Bednarek and Bacon also pointed to the need to improve basic education in reading and mathematics in elementary schools and put renewed emphasis on teaching citizenship, steps that would benefit not only the armed forces but also the nation as a whole.
    Using the oath that recruits take upon enlistment, Bacon said, “Many of our youth don’t know the Constitution” and 27 percent of high school students could not identify a single right under it.
    The challenges also range from the prescribed use of anti-depressants to treat youth with mental health concerns to a strong civilian economy, with unemployment rates running at about 4.5 percent.
    Bacon said youth and their families often have a skewed picture of the military from television and film, thinking of it solely in combat terms. Snow and others noted only seven percent of the United States’ population are veterans and the armed forces, for the most part, are not stationed in large metropolitan areas so there is little interaction with civilians.”
    Read it all: https://news.usni.org/2017/10/12/panel-pentagon-facing-future-recruiting-challenge-due-lack-candidates

    The problem besetting our military is much deeper than just West Point and Annapolis. The rot is pretty widespread.

  19. Cornhead Says:

    I know one young woman from Omaha who was admitted to USMA for the class of 2017. She was well qualified.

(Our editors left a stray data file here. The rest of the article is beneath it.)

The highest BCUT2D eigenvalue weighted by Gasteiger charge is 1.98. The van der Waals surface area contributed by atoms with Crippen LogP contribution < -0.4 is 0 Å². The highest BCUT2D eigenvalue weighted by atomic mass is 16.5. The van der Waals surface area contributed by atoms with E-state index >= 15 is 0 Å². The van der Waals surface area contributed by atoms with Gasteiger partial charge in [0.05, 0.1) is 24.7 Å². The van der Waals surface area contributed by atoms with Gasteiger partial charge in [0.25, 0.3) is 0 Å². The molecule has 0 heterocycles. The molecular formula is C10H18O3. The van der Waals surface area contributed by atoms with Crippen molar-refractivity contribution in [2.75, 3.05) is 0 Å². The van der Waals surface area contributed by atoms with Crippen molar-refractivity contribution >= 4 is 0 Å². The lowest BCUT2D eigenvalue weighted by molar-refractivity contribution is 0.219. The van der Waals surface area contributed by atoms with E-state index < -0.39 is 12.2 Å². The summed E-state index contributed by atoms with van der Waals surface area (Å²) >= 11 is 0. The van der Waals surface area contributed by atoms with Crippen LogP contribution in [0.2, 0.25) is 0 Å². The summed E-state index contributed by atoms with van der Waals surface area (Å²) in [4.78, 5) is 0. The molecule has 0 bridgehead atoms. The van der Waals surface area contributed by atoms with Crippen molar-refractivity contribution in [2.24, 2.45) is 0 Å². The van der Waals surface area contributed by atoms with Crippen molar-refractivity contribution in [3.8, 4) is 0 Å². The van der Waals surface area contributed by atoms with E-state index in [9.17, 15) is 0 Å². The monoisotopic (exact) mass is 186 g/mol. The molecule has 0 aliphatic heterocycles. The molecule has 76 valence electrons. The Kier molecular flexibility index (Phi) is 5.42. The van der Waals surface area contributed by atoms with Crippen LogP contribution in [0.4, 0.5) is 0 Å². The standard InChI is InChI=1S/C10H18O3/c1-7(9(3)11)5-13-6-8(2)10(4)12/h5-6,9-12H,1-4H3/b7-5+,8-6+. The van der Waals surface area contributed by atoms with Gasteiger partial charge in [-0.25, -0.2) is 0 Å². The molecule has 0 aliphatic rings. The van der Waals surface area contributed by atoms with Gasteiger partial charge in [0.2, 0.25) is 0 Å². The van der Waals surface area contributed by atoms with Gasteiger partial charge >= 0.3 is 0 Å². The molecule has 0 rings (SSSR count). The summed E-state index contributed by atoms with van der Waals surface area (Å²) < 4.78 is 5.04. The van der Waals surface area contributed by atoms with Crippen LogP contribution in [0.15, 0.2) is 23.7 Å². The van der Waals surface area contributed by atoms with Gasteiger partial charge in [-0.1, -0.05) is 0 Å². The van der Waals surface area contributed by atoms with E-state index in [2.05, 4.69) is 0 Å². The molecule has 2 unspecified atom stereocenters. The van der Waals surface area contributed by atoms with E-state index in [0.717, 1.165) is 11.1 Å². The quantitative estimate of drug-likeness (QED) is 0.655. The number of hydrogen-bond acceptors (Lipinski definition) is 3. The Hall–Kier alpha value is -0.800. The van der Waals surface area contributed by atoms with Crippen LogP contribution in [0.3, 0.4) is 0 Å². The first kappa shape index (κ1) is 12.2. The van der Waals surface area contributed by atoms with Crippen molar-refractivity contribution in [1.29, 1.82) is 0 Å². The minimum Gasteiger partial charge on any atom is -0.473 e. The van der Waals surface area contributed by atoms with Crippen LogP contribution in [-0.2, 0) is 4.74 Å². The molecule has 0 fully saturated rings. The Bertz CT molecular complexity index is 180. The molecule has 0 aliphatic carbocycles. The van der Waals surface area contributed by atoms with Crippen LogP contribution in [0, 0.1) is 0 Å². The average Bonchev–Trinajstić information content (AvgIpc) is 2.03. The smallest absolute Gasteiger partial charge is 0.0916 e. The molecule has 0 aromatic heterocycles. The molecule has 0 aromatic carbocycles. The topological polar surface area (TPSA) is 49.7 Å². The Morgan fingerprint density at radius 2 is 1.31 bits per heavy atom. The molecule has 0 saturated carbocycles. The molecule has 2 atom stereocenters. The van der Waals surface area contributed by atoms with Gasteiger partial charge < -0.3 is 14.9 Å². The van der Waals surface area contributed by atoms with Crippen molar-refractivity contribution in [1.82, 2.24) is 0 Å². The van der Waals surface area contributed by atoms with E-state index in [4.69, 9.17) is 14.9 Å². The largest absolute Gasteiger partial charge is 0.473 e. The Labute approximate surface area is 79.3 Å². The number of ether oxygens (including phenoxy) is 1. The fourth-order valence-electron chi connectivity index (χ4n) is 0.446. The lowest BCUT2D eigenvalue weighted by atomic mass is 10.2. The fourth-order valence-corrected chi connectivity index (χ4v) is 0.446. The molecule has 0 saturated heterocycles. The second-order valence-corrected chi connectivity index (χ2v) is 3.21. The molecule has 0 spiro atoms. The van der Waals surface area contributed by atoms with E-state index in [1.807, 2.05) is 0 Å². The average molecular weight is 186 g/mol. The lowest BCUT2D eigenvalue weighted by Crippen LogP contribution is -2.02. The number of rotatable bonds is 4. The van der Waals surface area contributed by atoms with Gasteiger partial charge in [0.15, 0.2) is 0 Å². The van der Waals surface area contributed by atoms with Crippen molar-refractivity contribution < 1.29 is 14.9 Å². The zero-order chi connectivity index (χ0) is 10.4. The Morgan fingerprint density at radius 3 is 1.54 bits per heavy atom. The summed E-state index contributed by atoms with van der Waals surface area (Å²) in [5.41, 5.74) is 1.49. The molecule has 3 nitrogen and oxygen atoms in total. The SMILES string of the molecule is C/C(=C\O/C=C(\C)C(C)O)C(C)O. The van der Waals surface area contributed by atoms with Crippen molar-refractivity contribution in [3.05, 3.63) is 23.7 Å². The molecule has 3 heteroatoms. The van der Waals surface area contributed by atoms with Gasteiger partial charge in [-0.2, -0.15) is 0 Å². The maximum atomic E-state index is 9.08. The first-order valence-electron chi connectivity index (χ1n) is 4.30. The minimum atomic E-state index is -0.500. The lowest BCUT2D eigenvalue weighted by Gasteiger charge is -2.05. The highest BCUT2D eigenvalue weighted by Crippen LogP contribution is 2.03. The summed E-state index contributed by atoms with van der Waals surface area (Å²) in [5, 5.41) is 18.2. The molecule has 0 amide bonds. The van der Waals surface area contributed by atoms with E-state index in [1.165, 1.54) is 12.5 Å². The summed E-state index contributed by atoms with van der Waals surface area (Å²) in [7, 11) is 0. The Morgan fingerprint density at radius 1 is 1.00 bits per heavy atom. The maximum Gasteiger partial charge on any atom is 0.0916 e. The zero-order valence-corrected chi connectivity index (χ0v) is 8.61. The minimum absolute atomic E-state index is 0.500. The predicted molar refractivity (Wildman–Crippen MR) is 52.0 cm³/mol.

20. Artfldgr Says:

    Hey J.J., what do you think of the new Independence-class littoral combat ships???

  21. Oldflyer Says:

    Cornhead, I am sure there are any number who are qualified. I have some in my family; athletic and tough minded. None of them want any part of it. I have reported before that I played a role in training the first three women who were jet qualified in the Navy. One was competent, a second was excellent.

    I have also reported before that one of Naval Aviation’s great warrior Admirals, 500 attack missions over North Vietnam and later the Commander of all Naval Force’s during the first Iraq war, and Commander 7th Fleet, was forced out because he simply signed off as the final reviewing authority on the failure of a woman flight student. That was the climate; and that was during the Clinton Admin. I have no doubt that it is much worse.